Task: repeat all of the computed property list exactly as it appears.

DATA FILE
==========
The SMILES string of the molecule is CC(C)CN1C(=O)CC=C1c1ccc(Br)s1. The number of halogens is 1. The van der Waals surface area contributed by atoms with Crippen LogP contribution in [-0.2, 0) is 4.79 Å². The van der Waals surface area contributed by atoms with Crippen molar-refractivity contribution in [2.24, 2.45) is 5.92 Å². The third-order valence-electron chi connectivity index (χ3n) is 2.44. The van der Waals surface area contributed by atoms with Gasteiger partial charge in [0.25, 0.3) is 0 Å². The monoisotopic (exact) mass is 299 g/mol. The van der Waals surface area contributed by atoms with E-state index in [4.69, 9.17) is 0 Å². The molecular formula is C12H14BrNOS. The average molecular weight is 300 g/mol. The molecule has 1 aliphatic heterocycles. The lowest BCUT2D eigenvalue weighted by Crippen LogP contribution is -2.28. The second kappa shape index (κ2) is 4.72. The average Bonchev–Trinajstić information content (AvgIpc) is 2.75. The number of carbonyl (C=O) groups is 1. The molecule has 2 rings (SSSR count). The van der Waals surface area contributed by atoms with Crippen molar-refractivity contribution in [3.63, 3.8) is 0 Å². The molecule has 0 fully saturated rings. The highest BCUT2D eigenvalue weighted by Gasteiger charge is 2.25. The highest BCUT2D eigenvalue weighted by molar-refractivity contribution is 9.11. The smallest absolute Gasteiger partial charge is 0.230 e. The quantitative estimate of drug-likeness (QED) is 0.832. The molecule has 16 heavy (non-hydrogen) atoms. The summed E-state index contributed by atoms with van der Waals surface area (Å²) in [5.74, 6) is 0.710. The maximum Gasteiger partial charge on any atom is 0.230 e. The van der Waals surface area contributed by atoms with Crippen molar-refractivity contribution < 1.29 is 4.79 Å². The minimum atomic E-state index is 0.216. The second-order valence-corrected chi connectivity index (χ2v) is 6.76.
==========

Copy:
The SMILES string of the molecule is CC(C)CN1C(=O)CC=C1c1ccc(Br)s1. The number of halogens is 1. The van der Waals surface area contributed by atoms with Crippen LogP contribution in [-0.2, 0) is 4.79 Å². The van der Waals surface area contributed by atoms with Crippen molar-refractivity contribution in [2.24, 2.45) is 5.92 Å². The third-order valence-electron chi connectivity index (χ3n) is 2.44. The van der Waals surface area contributed by atoms with Gasteiger partial charge in [0.25, 0.3) is 0 Å². The monoisotopic (exact) mass is 299 g/mol. The van der Waals surface area contributed by atoms with E-state index in [4.69, 9.17) is 0 Å². The molecular formula is C12H14BrNOS. The average molecular weight is 300 g/mol. The molecule has 1 aliphatic heterocycles. The lowest BCUT2D eigenvalue weighted by Crippen LogP contribution is -2.28. The second kappa shape index (κ2) is 4.72. The average Bonchev–Trinajstić information content (AvgIpc) is 2.75. The number of carbonyl (C=O) groups is 1. The molecule has 2 rings (SSSR count). The van der Waals surface area contributed by atoms with Crippen molar-refractivity contribution in [3.63, 3.8) is 0 Å². The molecule has 0 fully saturated rings. The highest BCUT2D eigenvalue weighted by Gasteiger charge is 2.25. The highest BCUT2D eigenvalue weighted by molar-refractivity contribution is 9.11. The smallest absolute Gasteiger partial charge is 0.230 e. The quantitative estimate of drug-likeness (QED) is 0.832. The molecule has 16 heavy (non-hydrogen) atoms. The summed E-state index contributed by atoms with van der Waals surface area (Å²) in [5.74, 6) is 0.710. The maximum Gasteiger partial charge on any atom is 0.230 e. The van der Waals surface area contributed by atoms with Crippen molar-refractivity contribution < 1.29 is 4.79 Å². The minimum atomic E-state index is 0.216. The second-order valence-corrected chi connectivity index (χ2v) is 6.76.